I first blogged about this case about two years ago when the 10th Circuit reversed the EEOC's victory in district court. As a brief summary of the case, again, the issue presented was whether Title VII's prohibition against an employer from hiring an applicant in order to avoid accommodating a religious practice that it could accommodate without undue hardship applies only where an applicant has informed the employer of his need for an accommodation.
Samantha Elauf is and was a practicing Muslim who, consistent with her understanding of her religion's requirements, wears a headscarf known as a hijab. Elauf applied for a position in one of Abercrombie's stores and was interviewed and received a rating that qualified her for hiring. However, the person that interviewed Elauf was concered that the hijab would conflict with Abercrombie's "Look Policy." Toward that end, the interviewer went to the store manager for guidance to inquire as to whether the hijab was a forbidden "cap" under the Look Policy. The store manager did not answer the interviewer so she then went to the district manager and told him that she believed Elauf wore the headscarf because of her faith. The district manager told the interviewer that the headscarf would violate the Look Policy, as would all other headwear, religious or otherwise, and directed the interviewer not to hire Elauf. Elauf then filed a charge with the EEOC and the EEOC then sued Abercrombie on her behalf, claiming that its refusal to hire Elauf violated Title VII.
The district court granted the EEOC summary judgment on the issue of liability, held a trial on damages, and awarded $20,000. The 10th Circuit reversed and awarded Abercrombie summary judgment, holding that ordinarily an employer cannot be liable under Title VII for failing to accommodate a religious practice until the applicant (or employee) provides the employer with actual knowledge of his need for an accommodation.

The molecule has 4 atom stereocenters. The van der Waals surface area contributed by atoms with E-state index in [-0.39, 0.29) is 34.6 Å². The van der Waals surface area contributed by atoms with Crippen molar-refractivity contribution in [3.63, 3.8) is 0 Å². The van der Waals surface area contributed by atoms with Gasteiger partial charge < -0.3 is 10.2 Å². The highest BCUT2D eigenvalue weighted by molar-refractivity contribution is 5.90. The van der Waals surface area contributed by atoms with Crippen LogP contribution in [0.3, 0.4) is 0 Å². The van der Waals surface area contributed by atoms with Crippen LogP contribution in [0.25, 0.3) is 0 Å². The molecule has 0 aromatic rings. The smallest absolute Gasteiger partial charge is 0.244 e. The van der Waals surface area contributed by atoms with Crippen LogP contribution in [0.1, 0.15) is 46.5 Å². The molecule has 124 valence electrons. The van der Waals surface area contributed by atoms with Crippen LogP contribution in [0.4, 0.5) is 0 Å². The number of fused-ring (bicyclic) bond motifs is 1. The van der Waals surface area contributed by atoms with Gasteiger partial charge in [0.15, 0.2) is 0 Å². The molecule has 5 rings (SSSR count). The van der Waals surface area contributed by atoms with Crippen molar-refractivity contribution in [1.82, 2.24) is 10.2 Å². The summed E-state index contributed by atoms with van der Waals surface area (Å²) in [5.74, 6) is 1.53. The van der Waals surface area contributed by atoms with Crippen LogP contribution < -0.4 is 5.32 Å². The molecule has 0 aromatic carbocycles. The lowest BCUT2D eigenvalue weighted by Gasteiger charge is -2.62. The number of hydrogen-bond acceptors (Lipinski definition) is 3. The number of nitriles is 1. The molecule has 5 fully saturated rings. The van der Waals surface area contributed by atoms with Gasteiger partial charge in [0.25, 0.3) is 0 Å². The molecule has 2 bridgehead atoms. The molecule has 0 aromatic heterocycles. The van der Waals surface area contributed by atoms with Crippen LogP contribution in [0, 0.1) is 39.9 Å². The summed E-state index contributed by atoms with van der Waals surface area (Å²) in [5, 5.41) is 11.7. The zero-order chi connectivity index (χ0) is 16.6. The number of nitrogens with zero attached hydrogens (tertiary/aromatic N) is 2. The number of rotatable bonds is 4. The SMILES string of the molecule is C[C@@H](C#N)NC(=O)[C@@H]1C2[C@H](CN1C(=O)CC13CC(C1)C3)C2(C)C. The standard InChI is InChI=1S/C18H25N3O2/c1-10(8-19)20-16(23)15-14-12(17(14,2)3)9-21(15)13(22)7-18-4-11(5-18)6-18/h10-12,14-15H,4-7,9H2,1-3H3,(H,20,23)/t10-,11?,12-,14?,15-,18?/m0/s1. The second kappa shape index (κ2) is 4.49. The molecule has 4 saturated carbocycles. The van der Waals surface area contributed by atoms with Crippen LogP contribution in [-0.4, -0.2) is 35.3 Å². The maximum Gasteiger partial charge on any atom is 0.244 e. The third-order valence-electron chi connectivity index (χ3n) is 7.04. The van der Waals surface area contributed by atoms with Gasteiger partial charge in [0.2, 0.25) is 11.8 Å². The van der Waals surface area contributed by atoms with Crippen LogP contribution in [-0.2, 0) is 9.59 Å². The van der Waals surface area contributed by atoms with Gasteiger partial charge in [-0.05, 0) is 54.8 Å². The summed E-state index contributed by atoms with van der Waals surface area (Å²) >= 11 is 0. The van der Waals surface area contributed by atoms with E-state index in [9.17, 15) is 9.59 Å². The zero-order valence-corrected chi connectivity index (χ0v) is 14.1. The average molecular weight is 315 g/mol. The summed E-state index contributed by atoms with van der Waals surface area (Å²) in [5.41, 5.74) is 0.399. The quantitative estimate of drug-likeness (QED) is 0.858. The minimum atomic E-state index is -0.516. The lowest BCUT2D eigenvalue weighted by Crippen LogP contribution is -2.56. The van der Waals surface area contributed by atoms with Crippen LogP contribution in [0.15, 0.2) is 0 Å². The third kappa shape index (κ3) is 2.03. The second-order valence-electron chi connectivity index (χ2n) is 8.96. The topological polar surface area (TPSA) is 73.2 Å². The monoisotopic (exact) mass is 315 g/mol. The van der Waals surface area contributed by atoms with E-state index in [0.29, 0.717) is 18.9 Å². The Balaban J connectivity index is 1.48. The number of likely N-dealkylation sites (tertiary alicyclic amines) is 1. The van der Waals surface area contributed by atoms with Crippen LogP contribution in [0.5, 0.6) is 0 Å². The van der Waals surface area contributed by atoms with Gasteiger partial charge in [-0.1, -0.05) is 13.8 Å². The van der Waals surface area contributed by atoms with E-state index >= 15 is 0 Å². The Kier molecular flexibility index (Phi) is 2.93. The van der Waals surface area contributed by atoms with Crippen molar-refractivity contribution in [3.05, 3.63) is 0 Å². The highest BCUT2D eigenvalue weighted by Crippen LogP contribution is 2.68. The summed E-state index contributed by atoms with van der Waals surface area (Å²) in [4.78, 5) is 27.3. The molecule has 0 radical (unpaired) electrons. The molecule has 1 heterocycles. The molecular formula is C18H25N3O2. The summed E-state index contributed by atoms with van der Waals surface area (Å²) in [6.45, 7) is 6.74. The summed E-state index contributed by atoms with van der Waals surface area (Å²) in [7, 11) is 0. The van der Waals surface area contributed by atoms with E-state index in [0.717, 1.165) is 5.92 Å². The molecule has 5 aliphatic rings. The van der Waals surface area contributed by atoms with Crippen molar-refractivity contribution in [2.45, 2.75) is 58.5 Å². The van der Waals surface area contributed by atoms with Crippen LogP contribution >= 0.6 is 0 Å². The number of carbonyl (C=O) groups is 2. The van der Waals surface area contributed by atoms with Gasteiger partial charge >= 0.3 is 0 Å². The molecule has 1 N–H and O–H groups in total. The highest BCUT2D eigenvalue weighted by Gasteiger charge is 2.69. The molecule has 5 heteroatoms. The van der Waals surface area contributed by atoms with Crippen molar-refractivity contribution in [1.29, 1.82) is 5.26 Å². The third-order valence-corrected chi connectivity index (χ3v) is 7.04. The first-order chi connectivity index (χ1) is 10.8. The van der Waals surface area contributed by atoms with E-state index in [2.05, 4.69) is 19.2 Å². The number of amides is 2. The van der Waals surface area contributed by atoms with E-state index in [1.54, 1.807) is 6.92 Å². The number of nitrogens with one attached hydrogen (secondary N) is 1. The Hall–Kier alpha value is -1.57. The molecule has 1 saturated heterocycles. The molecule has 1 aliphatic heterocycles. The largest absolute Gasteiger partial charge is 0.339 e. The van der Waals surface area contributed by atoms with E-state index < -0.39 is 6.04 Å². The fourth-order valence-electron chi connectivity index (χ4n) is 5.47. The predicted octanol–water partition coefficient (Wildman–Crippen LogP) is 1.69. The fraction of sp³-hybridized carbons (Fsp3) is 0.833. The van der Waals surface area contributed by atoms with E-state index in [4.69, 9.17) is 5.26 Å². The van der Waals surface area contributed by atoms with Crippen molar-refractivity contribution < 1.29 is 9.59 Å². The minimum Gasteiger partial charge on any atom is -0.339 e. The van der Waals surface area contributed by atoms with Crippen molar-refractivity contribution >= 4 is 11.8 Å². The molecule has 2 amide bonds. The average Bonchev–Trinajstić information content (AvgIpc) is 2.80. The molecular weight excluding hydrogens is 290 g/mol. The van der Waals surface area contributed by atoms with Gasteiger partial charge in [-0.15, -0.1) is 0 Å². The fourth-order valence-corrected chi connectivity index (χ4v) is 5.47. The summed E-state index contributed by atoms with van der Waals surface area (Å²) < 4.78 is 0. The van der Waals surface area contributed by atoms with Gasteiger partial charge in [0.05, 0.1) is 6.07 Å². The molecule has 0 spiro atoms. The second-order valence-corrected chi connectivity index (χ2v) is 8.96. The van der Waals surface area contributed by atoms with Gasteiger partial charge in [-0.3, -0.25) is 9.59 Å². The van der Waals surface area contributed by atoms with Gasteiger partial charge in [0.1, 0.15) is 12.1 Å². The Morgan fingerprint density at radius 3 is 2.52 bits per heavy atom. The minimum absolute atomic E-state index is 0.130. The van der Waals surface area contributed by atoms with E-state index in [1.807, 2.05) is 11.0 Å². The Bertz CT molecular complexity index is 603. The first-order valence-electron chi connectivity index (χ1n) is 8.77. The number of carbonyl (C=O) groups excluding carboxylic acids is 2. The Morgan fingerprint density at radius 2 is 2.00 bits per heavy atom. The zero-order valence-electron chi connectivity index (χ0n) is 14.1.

Supreme Court's Decision
Scalia began by citing Title VII's two types of claims that may be brought: disparate treatment and disparate impact claims. Abercrombie argued that an applicant cannot show disparate treatment without first showing that an employer has "actual knowledge" of the applicant's need for an accommodation. The SCOTUS disagreed. Instead, the Court held, an applicant need only show that his need for an accommodation was a motivating factor in the employer's decision.
The disparate treatment provision forbids employers to: (1) "fail ... to hire" an applicant (2) "because of" (3) "such individual's ... religion" (which includes his religious practice). In breaking these elements down, the Court noted that Abercrombie (1) failed to hire Elauf and that (3) Elauf's wearing of a headscarf is a "religious practice." Thus, the only existing issue and argument was whether she was not hired (2) "because of" her religious practice.
In discussing the term "because of," the Court noted that it typically imports, at a minimum, the traditional standard of but-for causation, but that Title VII relaxes this standard to prohibit even making a protected characteristic a "motivating factor" in an employment decision. Furthermore, the Court stated, "it is significant that sec. 2000e-2(a)(1) does not impose a knowledge requirement."